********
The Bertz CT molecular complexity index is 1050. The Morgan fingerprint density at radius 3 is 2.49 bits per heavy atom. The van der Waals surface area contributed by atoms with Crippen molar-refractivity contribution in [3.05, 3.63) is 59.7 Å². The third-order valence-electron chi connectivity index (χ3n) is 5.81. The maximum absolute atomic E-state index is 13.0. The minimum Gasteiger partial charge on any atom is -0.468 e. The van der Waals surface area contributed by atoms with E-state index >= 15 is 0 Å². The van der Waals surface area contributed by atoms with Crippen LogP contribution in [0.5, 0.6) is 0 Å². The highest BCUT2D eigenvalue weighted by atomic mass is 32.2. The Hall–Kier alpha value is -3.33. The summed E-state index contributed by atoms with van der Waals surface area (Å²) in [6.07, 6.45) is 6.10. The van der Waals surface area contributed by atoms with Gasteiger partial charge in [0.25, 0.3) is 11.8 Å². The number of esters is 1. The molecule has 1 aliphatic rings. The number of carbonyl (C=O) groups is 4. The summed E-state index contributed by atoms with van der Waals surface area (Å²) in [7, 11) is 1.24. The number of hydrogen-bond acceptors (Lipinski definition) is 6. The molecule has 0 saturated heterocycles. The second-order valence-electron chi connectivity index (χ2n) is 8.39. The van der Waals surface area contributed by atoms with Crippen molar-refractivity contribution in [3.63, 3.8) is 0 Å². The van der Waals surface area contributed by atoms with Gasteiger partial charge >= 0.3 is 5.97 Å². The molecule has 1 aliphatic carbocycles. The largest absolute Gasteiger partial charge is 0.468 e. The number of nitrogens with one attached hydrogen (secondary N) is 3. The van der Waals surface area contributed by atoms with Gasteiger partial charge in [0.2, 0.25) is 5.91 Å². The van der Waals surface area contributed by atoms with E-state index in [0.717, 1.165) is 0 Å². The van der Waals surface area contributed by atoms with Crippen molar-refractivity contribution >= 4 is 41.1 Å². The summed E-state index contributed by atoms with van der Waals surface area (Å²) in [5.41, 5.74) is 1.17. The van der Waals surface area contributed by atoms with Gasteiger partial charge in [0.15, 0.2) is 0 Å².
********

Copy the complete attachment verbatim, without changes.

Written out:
The Bertz CT molecular complexity index is 1050. The Morgan fingerprint density at radius 3 is 2.49 bits per heavy atom. The van der Waals surface area contributed by atoms with Crippen molar-refractivity contribution in [3.05, 3.63) is 59.7 Å². The third-order valence-electron chi connectivity index (χ3n) is 5.81. The maximum absolute atomic E-state index is 13.0. The minimum Gasteiger partial charge on any atom is -0.468 e. The van der Waals surface area contributed by atoms with E-state index >= 15 is 0 Å². The van der Waals surface area contributed by atoms with Crippen LogP contribution in [0.5, 0.6) is 0 Å². The highest BCUT2D eigenvalue weighted by atomic mass is 32.2. The Hall–Kier alpha value is -3.33. The summed E-state index contributed by atoms with van der Waals surface area (Å²) in [6.07, 6.45) is 6.10. The van der Waals surface area contributed by atoms with Gasteiger partial charge in [0.25, 0.3) is 11.8 Å². The number of esters is 1. The molecule has 1 aliphatic rings. The number of carbonyl (C=O) groups is 4. The summed E-state index contributed by atoms with van der Waals surface area (Å²) in [7, 11) is 1.24. The number of hydrogen-bond acceptors (Lipinski definition) is 6. The molecule has 0 saturated heterocycles. The second-order valence-electron chi connectivity index (χ2n) is 8.39. The van der Waals surface area contributed by atoms with Crippen molar-refractivity contribution in [3.63, 3.8) is 0 Å². The van der Waals surface area contributed by atoms with Gasteiger partial charge >= 0.3 is 5.97 Å². The molecule has 1 aliphatic carbocycles. The largest absolute Gasteiger partial charge is 0.468 e. The number of nitrogens with one attached hydrogen (secondary N) is 3. The van der Waals surface area contributed by atoms with Gasteiger partial charge in [0.2, 0.25) is 5.91 Å². The van der Waals surface area contributed by atoms with E-state index in [0.717, 1.165) is 0 Å². The van der Waals surface area contributed by atoms with Crippen molar-refractivity contribution >= 4 is 41.1 Å². The summed E-state index contributed by atoms with van der Waals surface area (Å²) in [5.41, 5.74) is 1.17. The van der Waals surface area contributed by atoms with Gasteiger partial charge in [0.15, 0.2) is 0 Å².